Social stories are often used to to explain social situations to autistic children and help them learn ways of behaving in these situations.
The use of social stories have gained popularity among parents and educators since they were developed in 1991 and are widely used to help support neurodivergent children learning.
In this ultimate guide, the MyCareSpace team have delved deeper into the what you need to know about social stories and how they can benefit your autistic child, including:
- Check the person’s communication ability: It’s really important to know how much someone understands before you write a story for them.
- Keep it simple: Social stories should be written in a clear and concise manner, using simple language that is easy to understand. Avoid using complex language or technical terms that may be difficult for the individual to understand. Simple white backgrounds help to eliminate other visual distractions and put the foucs on the photos and text.
- Focus on one event at a time: Only write about one topic per social story. You do not want to overwhelm your child. So pick one topic, such as visiting the dentist, for your social story and write only about that particular topic.
- Use pictures to support the text: Photos or illustrations can greatly enhance the effectiveness of a social story. Visual aids can help the individual understand the situation and the expected behavior more easily. Tip: include photos of the environment and real people in your story where possible – this will make it more relatable.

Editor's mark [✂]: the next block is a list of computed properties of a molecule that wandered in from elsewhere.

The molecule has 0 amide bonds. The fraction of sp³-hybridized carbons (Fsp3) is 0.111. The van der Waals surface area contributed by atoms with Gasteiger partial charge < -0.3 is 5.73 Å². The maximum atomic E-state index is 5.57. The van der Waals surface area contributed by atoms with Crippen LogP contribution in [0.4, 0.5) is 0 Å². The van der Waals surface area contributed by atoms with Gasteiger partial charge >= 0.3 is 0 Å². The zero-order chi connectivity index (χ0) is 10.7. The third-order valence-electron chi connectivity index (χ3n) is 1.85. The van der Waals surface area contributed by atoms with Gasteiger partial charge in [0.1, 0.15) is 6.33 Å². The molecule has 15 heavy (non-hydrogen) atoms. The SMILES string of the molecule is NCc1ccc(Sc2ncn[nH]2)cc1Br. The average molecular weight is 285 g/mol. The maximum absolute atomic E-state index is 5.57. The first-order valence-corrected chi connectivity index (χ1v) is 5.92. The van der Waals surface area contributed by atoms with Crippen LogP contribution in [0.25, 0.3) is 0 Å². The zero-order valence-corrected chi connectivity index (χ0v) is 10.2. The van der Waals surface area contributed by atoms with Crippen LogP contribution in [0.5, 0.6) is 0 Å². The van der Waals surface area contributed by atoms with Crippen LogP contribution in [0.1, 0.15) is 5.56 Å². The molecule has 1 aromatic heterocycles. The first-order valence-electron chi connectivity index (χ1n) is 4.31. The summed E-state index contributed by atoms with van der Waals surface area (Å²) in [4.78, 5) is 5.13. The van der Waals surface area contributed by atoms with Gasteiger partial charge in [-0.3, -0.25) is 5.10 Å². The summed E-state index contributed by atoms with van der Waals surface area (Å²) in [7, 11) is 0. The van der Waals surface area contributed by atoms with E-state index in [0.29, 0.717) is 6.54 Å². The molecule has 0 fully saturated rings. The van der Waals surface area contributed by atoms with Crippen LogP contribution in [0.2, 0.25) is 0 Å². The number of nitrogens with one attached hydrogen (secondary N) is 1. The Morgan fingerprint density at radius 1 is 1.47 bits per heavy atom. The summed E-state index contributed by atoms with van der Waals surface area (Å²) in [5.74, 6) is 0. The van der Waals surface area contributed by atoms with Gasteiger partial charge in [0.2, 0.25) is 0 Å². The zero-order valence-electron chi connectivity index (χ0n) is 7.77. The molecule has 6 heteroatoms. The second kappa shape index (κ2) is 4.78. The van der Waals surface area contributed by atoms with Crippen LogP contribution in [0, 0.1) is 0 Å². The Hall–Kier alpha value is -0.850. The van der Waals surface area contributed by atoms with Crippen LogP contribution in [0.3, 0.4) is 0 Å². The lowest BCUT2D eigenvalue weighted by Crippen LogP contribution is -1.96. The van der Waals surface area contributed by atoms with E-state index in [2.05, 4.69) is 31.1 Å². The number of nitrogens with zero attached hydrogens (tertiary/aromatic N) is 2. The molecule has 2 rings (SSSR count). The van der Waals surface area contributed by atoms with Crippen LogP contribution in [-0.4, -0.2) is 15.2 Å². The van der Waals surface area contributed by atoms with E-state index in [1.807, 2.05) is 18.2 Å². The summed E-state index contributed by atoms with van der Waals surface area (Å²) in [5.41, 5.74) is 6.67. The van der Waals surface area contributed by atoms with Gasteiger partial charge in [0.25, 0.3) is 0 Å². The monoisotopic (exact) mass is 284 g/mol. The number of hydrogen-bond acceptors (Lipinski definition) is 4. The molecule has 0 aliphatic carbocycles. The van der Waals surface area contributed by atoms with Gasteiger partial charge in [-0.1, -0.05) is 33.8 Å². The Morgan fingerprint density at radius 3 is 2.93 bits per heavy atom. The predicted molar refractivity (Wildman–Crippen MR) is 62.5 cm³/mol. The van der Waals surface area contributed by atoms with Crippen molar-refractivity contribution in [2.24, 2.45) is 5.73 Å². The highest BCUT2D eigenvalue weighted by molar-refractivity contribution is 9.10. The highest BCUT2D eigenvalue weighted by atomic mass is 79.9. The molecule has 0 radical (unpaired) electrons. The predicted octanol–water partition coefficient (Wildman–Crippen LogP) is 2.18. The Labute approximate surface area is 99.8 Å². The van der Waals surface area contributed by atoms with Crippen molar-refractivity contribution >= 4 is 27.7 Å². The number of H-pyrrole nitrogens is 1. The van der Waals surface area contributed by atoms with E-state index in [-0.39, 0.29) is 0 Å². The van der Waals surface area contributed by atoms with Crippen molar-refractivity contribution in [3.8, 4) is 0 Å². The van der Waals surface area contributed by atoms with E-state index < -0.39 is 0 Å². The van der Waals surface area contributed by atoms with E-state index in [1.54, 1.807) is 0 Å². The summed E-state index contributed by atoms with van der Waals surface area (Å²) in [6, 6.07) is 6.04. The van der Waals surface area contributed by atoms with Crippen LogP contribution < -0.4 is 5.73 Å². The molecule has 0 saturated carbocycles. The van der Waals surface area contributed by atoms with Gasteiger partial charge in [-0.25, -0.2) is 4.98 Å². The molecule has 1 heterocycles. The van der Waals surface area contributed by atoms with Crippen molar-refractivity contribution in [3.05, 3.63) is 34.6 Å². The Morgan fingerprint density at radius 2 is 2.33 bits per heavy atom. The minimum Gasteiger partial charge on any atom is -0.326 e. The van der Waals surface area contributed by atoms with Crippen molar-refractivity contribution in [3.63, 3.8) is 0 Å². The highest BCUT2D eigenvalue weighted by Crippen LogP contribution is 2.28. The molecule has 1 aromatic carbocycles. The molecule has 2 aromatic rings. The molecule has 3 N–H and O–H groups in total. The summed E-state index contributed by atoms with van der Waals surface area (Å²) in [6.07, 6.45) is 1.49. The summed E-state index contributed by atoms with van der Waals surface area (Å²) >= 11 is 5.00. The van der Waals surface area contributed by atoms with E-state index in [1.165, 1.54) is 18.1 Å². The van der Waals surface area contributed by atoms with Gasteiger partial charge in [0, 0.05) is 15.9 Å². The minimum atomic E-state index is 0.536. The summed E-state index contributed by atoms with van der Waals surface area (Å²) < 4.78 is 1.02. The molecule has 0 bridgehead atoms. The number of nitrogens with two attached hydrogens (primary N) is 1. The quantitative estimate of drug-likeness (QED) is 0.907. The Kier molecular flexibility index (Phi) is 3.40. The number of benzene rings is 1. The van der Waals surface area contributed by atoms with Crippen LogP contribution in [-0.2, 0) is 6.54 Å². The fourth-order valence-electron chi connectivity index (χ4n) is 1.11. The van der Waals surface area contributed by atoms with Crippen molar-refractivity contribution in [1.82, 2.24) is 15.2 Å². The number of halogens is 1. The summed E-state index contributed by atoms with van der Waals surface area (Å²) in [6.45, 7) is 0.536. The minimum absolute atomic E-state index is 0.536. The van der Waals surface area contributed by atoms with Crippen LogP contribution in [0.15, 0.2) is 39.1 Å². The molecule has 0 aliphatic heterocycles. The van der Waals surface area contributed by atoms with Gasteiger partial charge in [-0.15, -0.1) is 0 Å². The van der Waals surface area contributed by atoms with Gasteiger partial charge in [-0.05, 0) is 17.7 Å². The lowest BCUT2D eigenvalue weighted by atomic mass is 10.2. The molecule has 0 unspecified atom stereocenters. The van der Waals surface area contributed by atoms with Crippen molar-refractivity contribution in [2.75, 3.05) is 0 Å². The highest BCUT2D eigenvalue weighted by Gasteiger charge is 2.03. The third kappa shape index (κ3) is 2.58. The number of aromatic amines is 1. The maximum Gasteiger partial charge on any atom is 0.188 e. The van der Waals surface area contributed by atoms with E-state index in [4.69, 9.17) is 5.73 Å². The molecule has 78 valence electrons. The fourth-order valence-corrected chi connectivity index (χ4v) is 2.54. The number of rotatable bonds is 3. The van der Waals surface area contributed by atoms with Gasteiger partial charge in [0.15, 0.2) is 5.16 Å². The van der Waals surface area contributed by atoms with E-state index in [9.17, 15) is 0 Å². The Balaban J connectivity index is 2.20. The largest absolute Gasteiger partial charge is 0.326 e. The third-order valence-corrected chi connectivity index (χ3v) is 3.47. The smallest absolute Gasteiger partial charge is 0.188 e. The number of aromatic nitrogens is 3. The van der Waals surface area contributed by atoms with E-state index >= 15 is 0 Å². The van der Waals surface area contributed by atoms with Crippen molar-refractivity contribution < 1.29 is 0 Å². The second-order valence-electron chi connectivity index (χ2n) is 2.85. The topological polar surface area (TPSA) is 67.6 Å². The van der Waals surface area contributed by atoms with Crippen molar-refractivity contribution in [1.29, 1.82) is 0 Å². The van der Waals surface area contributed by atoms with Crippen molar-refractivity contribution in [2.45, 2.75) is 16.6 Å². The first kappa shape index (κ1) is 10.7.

- Include the actual words or phrases the child needs to say: E.g. include what a child should say (i.e., “Trick or treat!”) when at a house so that the child can repeat that exact phrase correctly while actually trick-or-treating.Social stories should include 2-5 descriptive or perspective sentences for each directive sentence. Social stories written in this manner have been found to be more successful.
- Answer the ‘WH’ questions: Social stories should always include descriptive sentences, which answer the WH questions like when, who, what, where, why, and how.
- Involve the person: Social Stories are most successful when the person themselves is involved in the process. Ask them what colour they want the front cover to be and what photos they would like for the book. It’s also good to check the story over with the person before producing the final version.
- Describe how the child or others should react or feel: Social stories should also describe how the child should feel or react to the certain event or skill.
Example: It is okay for me to cry at a funeral.
- Write the social story in the first person and the present tense: Write it from the perspective of the child. It will help them relate to the story!
- The language should always focus on the positive: The social stories should focus on what the child should or can do and not on what the child can or cannot do. Reword any negative or unexpected behaviors as positively as you can.
- Revise and Rework: Once the story is written, it is important to review and revise it as needed. This may involve getting feedback from the individual with autism, or from others who know them well. Revisions should be made based on the individual’s specific needs and goals, and should aim to make the story as clear and effective as possible.
- Support the person to read the story and practice the strategies: Success with Social Stories happens with consistency and support. Have the story available to the person throughout the day and refer to it. Talk about the strategies and reinforce the positive messages.